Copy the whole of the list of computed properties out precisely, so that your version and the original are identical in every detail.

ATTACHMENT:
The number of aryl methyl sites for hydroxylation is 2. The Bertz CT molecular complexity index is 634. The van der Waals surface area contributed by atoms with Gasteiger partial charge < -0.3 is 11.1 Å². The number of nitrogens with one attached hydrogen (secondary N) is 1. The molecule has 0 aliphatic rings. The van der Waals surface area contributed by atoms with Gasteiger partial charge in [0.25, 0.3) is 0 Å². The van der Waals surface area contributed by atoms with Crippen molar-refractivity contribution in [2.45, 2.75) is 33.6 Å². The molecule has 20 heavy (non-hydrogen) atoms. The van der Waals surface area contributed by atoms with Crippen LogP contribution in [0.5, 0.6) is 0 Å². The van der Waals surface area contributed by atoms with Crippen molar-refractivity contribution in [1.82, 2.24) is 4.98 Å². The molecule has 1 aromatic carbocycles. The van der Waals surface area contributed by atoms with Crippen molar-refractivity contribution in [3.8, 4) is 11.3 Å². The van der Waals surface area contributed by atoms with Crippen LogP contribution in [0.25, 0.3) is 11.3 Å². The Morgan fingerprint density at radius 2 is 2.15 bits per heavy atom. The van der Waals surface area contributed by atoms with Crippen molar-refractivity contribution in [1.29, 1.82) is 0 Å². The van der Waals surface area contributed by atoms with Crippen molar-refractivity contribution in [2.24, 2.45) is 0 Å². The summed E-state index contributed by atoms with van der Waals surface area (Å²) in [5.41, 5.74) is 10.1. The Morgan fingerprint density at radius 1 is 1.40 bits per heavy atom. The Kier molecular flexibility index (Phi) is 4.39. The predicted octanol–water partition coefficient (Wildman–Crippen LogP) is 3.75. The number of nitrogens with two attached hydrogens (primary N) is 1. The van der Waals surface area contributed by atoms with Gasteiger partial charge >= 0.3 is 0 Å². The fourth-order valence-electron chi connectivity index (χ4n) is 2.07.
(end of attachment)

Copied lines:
The number of aryl methyl sites for hydroxylation is 2. The Bertz CT molecular complexity index is 634. The van der Waals surface area contributed by atoms with Gasteiger partial charge < -0.3 is 11.1 Å². The number of nitrogens with one attached hydrogen (secondary N) is 1. The molecule has 0 aliphatic rings. The van der Waals surface area contributed by atoms with Gasteiger partial charge in [0.25, 0.3) is 0 Å². The van der Waals surface area contributed by atoms with Crippen molar-refractivity contribution in [2.45, 2.75) is 33.6 Å². The molecule has 20 heavy (non-hydrogen) atoms. The van der Waals surface area contributed by atoms with Crippen LogP contribution in [0.5, 0.6) is 0 Å². The van der Waals surface area contributed by atoms with Crippen molar-refractivity contribution in [1.82, 2.24) is 4.98 Å². The molecule has 1 aromatic carbocycles. The van der Waals surface area contributed by atoms with Crippen molar-refractivity contribution in [3.8, 4) is 11.3 Å². The van der Waals surface area contributed by atoms with Crippen LogP contribution in [0.25, 0.3) is 11.3 Å². The Morgan fingerprint density at radius 2 is 2.15 bits per heavy atom. The van der Waals surface area contributed by atoms with Crippen molar-refractivity contribution in [1.29, 1.82) is 0 Å². The van der Waals surface area contributed by atoms with Crippen molar-refractivity contribution in [2.24, 2.45) is 0 Å². The summed E-state index contributed by atoms with van der Waals surface area (Å²) in [5.41, 5.74) is 10.1. The Morgan fingerprint density at radius 1 is 1.40 bits per heavy atom. The Kier molecular flexibility index (Phi) is 4.39. The predicted octanol–water partition coefficient (Wildman–Crippen LogP) is 3.75. The number of nitrogens with two attached hydrogens (primary N) is 1. The van der Waals surface area contributed by atoms with Gasteiger partial charge >= 0.3 is 0 Å². The fourth-order valence-electron chi connectivity index (χ4n) is 2.07.